There are many published studies about proinflammatory or inflammatory situations in PCOs woman. Increased level of circulatory inflammatory markers like C-reactive protein (CRP), tumor necrosis factor-alpha (TNF-α), interleukins (IL-16 and -18), and plasminogen activator inhibitor in PCO patients accompany with abdominal obesity and more specific with visceral fat [46]. Low-grade inflammation situation by increased level of adiponectin, resistin, IL-6, and TNF-α in non-obese PCO women have been approved [47]. Also, it has been shown that inhibition of nutrient-induced inflammation decreases ovarian androgen secretion and induces ovulation in lean PCOs woman without clinical IR or abdominal adiposity. Therefore, inflammation directly encourages ovarian dysfunction in PCOs women distinctly from insulin resistance or excess adiposity [48]. There is evidence that non-steroidal anti-inflammatory agent administration in lean PCO women can reduce androgen secretion from ovary [49].

Dose inflammation have pathophysiologic role in this syndrome or may be its consequence remain still unclear. Inflammation as a chronic immune activation, prevents ovulation, increases androgen production by ovary and adrenal gland and disrupts hormonal receptors. Most of long-term complications of PCOs like cardiovascular disease (CVD) are consequences of inflammatory state [50].

In non-obese PCO patients, visceral fat distribution, waist to hip ratio (WHR), and abdominal obesity have relation with inflammatory situation. In one study, in lean PCOs, level of white blood cell (WBC) has a positive predictive value with insulin resistance, while the neutrophil to lymphocyte ratio has a negative predictive value [51]. Also, it has been demonstrated that in clomiphene citrate (CC)-resistant patients, regardless to BMI, inflammatory markers like TNF-α are too high, and TNF-α serum level may be used as a clinical predictive indicator before CC useless administration [52].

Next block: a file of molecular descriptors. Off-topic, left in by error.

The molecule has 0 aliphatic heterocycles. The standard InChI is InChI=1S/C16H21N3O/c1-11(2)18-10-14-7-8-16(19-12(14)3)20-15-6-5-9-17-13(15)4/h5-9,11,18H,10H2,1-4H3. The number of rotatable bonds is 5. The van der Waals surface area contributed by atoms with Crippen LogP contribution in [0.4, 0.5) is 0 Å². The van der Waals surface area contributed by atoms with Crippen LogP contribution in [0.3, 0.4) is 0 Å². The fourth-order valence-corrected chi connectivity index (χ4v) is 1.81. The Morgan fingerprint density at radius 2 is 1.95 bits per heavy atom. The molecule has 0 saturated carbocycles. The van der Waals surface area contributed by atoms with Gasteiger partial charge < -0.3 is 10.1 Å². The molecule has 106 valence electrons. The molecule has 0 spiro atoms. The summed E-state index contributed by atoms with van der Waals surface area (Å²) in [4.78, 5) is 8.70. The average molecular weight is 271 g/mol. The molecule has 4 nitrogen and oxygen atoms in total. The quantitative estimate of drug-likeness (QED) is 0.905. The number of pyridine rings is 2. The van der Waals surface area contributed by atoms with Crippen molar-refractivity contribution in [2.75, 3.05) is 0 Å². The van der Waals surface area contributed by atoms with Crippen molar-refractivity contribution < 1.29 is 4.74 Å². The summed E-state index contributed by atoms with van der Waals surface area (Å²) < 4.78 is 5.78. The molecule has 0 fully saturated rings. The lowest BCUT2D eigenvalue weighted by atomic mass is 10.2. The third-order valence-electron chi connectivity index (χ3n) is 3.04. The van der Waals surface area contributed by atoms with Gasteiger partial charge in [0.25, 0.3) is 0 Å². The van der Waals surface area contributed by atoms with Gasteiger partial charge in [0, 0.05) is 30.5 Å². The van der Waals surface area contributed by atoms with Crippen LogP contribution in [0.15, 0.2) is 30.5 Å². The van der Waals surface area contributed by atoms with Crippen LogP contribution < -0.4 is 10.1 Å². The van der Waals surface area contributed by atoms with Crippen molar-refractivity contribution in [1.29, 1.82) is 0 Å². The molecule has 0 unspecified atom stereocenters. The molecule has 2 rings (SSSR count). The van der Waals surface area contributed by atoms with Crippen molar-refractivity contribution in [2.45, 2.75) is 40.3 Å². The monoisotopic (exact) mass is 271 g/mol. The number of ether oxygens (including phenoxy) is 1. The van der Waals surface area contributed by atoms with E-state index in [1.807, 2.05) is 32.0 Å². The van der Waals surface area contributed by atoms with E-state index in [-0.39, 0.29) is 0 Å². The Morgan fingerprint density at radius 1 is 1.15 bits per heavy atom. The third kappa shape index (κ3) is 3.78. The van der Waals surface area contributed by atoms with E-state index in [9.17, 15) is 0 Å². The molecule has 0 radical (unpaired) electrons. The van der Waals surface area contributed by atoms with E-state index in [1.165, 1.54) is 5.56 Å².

6. Weight and PCO

Even in lean PCO women, we can see higher waist to hip ratio, greater intra peritoneal and visceral fat, and percentage of body fat in comparison with BMI matched non-PCO women. Accumulation of small subcutaneous abdominal fat in those patients shows spoiled adipogenesis and hyperandrogenism [53]. Also, abnormal gene expression in stem cell of subcutaneous abdominal fat in normoandrogen and ovulatory lean PCO women display abnormal vacuolization and angiogenesis, which may reflect metabolism alter in those women [54]. From another side, adiponectin, a protein which is involved in regulating glucose levels and fatty acid breakdown, is produced by omental fat and dysregulated by high level of insulin; thus, even in lean PCOs women, inappropriate metabolism of glucose and lipid can be explained [55]. In respect with a new randomized controlled trial, arranged and regular physical exercise can ameliorate insulin sensitivity, hyperandrogenemia, and menstrual regularity in lean PCO women [56].

7. Metabolic disorders and PCO

PCOs is considered by multiple metabolic disorders which may associate to increase risk of hypertension and cardiovascular disease. One study used menstrual irregularity as a predictive factor for assessment of cardiovascular events in a 15-year period, in PCOs women. There was an insignificant increase in overall stroke risk and in ischemic stroke risk associated with “very irregular” menstrual cycles [57]. In PCO women, higher prevalence of hypertension is related to insulin. Hyperinsulinemia have been connected with an increase in intracellular sodium and calcium, along with vascular smooth muscle hypertrophy due to insulin-like growth factor-1 (IGF-1) activity [58]. Simultaneously, androgen excess stimulates sympathetic nerve activity, as another etiology of hypertension in this population [59].